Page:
Knowing when people are lying is a blessing and a curse. In any event, hunches were not admissible in court, or valid cause for a search warrant.

Kyler Kennedy pulled up out front of the Wests' home. “You want me to come in with you?” he asked, violating his silence. “Mrs. West knows me, feels comfortable with me since I've interviewed her already.”

“Thanks, but this needs to be a girl-to-girl thing,” Alexa said as she climbed from the car, taking her shoulder bag with her.

She closed the door and Kennedy roared off down the street like a teenager who'd just been jilted. Alexa walked to the gate, which was opened by a man built like a professional boxer. He locked his intense eyes on her. “May I help you?” he asked, but his body language said that being accommodating was dead last on his list of things he wanted to do.

Alexa reached into her purse, which caused the man to slip his hand deeper inside his jacket, until she pulled out her badge case. He scrutinized her FBI identification and stepped aside, saying, “Mrs. West is expecting you.” Alexa wondered what the man would have done if she had come out with her Glock instead of her badge. There was no way he could have drawn his gun before Alexa had blown his heart out. Standing so close, he should have kept his right hand free so he could use it to disarm her, were she so inclined to pull a weapon.

Grace, Casey's assistant and best friend from childhood, opened the front door. “Casey's taking a shower. She didn't sleep at all. She thought she looked terrible. Like that's possible.”

Deana trotted up the hall, hugged Grace's leg, and, sticking out her bottom lip, peered up at Alexa.

“Hello, Deana,” Alexa said, smiling.

“She's acting out because of the
Come on back to the den,” Grace said, leading the way. Deana took off, running ahead of them, but Grace scooped her up and held her to her side as the child squealed and kicked violently to free herself.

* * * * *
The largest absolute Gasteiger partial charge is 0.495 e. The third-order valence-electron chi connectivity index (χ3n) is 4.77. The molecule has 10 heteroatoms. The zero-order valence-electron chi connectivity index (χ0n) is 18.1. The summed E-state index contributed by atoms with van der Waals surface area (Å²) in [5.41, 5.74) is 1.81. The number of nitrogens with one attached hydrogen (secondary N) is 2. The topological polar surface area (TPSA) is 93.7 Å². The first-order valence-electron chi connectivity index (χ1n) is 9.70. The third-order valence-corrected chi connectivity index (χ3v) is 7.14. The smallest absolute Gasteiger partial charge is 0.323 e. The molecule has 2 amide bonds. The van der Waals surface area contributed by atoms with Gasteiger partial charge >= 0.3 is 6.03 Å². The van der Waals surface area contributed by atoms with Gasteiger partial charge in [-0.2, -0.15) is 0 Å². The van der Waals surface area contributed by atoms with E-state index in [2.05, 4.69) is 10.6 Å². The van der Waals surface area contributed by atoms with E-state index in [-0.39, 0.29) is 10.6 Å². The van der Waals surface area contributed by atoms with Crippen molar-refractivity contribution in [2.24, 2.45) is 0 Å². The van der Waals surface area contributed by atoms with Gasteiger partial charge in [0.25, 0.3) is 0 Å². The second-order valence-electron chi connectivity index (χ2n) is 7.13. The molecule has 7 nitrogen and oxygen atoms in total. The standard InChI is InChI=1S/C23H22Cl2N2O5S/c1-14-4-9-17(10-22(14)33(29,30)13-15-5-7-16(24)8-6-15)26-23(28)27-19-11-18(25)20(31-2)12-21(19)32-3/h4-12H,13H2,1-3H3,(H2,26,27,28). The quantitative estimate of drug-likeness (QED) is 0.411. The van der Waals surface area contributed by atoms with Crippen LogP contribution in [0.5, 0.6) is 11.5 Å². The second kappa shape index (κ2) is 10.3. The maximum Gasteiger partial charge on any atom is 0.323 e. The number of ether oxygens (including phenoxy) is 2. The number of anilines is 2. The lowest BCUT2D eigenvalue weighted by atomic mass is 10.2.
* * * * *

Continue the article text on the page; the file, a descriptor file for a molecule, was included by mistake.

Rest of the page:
“Me-do-ee!” she protested.

“No, Aunt Grace will help you, Deans. She's at the age where she wants to do everything herself, like she's capable. It slows everything to a crawl. Gary spoils her by caving in to her whims. But who am I to say that isn't how I'd do it?” As they passed by the dining room, Alexa saw a man seated at the table with a tape-recording device in front of him. Grace said, “He's monitoring the phone in case there's a ransom demand.” The man looked up from the magazine he was reading and stared at Alexa as she went by. “Casey told me she went to see you at your hotel. We are absolutely thrilled you're on the case. Casey says she can't live without Gary, and if anything has happened to him, I'm afraid of what she'll do to herself.”

Alexa sat on the sleek Italian leather sofa. The coffee table was a long slab of rose-colored hardwood with several lighter wood butterflies to keep the cracks from enlarging. Alexa couldn't remember the maker's Japanese name, but she knew he had worked in a studio in the Pacific Northwest and his work was very collectable and valuable. Alexa was familiar with the Avedon image of Andy Warhol's scarred torso. In the picture Warhol's hand held up his black leather jacket to allow Richard Avedon's view camera to capture the damage to his chest that a psychotic woman inflicted by shooting him several times point-blank for not making her a movie star, or some imagined slight. The Frankenstein-like stitching on the lily-white torso—this one enlarged to four-by-five feet, and framed by black lacquered wood—was a visual jackhammer that dominated the warm, sunlit room like a rogue elephant.

Deana went straight to a box of her toys and started lifting them out one by one and throwing them behind her without seeming to care where they landed.

“Casey tells me you two have known each other for a long time.”

“We've been thick as thieves since second grade,” Grace said. “Casey is the kindest, most generous person who ever lived, and the most thoughtful. I hung out with her—of course, everybody wanted to, but most of the time it was just us two. Mrs. LePointe, Casey's grandmother, started taking me with them all over the world when we were twelve—Casey insisted because she was always bored to death when she was with her family by herself. We got in our share of girlish mischief. We were as close as twins.” Grace smiled. “Casey could do no wrong, of course. When she went to boarding school, she begged to take me along, but my parents wouldn't hear of it. Mrs. LePointe would have paid for it, but my parents wanted me at Blessed Heart because it's a family tradition.” At that, Grace's eyes seemed to lose their focus for a split second and her facial muscles shifted. Alexa read her last statement for an exaggeration maybe the woman almost believed.

“We wanted to go to college together, but I went to LSU and she went to Harvard, like everybody in her family does. Then about six years ago, Casey was getting so much interest in her work, she needed someone to organize her life, so I left my job—I was an executive assistant buyer at Bloomie's—and started working with her full time. Like she needs anyone to organize anything. She's brilliant and totally focused. Always has been. Oddly enough, I'm the disorganized one, but for her I somehow organize the organized.”

“So you're Casey's employee.”